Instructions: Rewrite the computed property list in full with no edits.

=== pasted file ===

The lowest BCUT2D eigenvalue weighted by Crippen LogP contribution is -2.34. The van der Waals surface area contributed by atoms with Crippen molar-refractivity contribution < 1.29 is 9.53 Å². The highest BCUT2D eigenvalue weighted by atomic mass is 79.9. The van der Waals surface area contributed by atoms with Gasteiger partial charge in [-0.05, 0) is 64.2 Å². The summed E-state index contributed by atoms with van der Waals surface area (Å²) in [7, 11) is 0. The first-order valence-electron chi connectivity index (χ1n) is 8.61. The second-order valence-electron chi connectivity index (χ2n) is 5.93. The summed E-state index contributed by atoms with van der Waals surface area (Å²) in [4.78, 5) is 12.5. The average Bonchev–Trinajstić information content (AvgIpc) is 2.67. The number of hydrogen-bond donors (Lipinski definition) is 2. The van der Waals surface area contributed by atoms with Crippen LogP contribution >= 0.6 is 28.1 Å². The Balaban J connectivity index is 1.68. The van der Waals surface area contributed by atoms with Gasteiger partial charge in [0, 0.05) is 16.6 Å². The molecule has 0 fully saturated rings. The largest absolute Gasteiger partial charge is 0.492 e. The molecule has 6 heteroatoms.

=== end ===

The lowest BCUT2D eigenvalue weighted by Crippen LogP contribution is -2.34. The van der Waals surface area contributed by atoms with Crippen molar-refractivity contribution < 1.29 is 9.53 Å². The highest BCUT2D eigenvalue weighted by atomic mass is 79.9. The van der Waals surface area contributed by atoms with Gasteiger partial charge in [-0.05, 0) is 64.2 Å². The summed E-state index contributed by atoms with van der Waals surface area (Å²) in [7, 11) is 0. The first-order valence-electron chi connectivity index (χ1n) is 8.61. The second-order valence-electron chi connectivity index (χ2n) is 5.93. The summed E-state index contributed by atoms with van der Waals surface area (Å²) in [4.78, 5) is 12.5. The average Bonchev–Trinajstić information content (AvgIpc) is 2.67. The number of hydrogen-bond donors (Lipinski definition) is 2. The van der Waals surface area contributed by atoms with Crippen LogP contribution >= 0.6 is 28.1 Å². The Balaban J connectivity index is 1.68. The van der Waals surface area contributed by atoms with Gasteiger partial charge in [0, 0.05) is 16.6 Å². The molecule has 0 fully saturated rings. The largest absolute Gasteiger partial charge is 0.492 e. The molecule has 6 heteroatoms.